What Are Your Rights? FDA Expands Blood Pressure Drug Recall

Man: The following segment is sponsored by Martin, Harding & Mazzotti.

Interviewer: Pharmaceutical companies and drug makers have issued multiple recalls recently after it was discovered that a number of medications used to treat high blood pressure were found to have a cancer-causing impurity. The FDA warns patients using any of the drugs included in the recall that they should contact their doctor before stopping the use. Now, CBS6 viewer, Janice Stefanski wrote in saying she was switched to one of the medications just after the last recall. There’s her comment right there on your screen. Here to help us understand this issue and the right that you’re entitled to is partner Rosemarie Bogdan from the law firm of Martin, Harding & Mazzotti. Rosemarie, welcome back.

Rosemarie: Nice to be here.

Interviewer: Thank you for being here. So let’s talk about the specific drugs that are apart of this recall.

Rosemarie: Well, the specific drugs that are apart of the recall are called the sartan class, and they’re high blood and congestive heart failure medications. And the big ones are valsartan, losartan, and irbesartan. But there was also a recent recall just last week that involved Zantac with the same type of impurity in it.

Interviewer: All right. So, you mentioned the impurity. What exactly is that impurity?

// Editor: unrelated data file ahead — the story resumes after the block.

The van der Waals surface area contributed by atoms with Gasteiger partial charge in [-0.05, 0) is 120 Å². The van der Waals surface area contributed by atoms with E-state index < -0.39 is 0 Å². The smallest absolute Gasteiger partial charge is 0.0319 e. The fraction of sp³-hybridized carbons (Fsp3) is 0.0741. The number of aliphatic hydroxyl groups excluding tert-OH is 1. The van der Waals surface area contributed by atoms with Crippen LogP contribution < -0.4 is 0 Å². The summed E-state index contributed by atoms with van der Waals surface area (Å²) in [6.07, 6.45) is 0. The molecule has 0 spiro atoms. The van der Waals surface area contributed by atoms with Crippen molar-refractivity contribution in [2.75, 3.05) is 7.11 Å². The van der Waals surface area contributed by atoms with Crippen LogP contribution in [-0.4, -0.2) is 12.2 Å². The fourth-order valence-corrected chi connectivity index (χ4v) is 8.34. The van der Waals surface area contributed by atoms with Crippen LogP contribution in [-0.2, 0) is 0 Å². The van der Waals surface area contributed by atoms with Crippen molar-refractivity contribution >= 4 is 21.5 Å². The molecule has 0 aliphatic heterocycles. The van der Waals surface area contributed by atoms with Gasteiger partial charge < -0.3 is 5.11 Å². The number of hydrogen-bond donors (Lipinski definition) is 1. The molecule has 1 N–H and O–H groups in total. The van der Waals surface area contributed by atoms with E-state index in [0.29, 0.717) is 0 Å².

Rosemarie: Well, the impurities in the medications that are so concerning are nitrosamines. Now, you might have heard about nitrosamines before. So with regard to smoked meats and fish, etc. If you go to the grocery store you might be looking for the pack of bacon that says, “Nitrate-free.” Well, that’s because of the concern about nitrosamines and ingesting them.

Interviewer: So, you know, we showed the comment from one of our CBS6 viewers. Is there a cause for concern at this point if you have been taking any of these medications?

Rosemarie: There’s always a cause for concern if you’re taking one of the medications that have had been recalled because the nitrosamines in the medications were well above the acceptable safe daily limit for ingestion. So, the acceptable safe daily limit is .96 micrograms. Now, to give you an idea of what that is, a grain of sand is 11,000 micrograms. So what’s safe is .96 micrograms. Some of these drugs had up to 20 micrograms in them.

Interviewer: Wow.

Rosemarie: So that is certainly something to be concerned about, but everyone has to go and check to make sure that if their medication they were issued… They weren’t all recalled.

Interviewer: Right.

Rosemarie: Right?

Interviewer: Right.

Rosemarie: If they had the recalled medication. And because these are generics, and you could go to the pharmacy each month it could be filled by a different manufacturer. So just because you had one month that was recalled doesn’t mean you had another month that was recalled. So it’s really a fill-by-fill analysis, and whether or not you took the recalled medication.

Interviewer: Okay, really quickly before we run out of time here. What is the next step? What should viewers be doing now?

Rosemarie: Well, if they’re concerned to certainly go to the pharmacy. All the pharmacies have the codes. So, they know what the manufacturer was of the generic drug that they were given, and they can first start there. You have to know whether or not they even had the recalled products. So, but I could understand why a viewer would certainly be concerned if they get a recall letter in the mail about a medication that they take daily to try to maintain optimal health.

Interviewer: Exactly. Rosemarie, thank you so much. We, of course, appreciate your expertise on this topic.

Rosemarie: You’re more than welcome.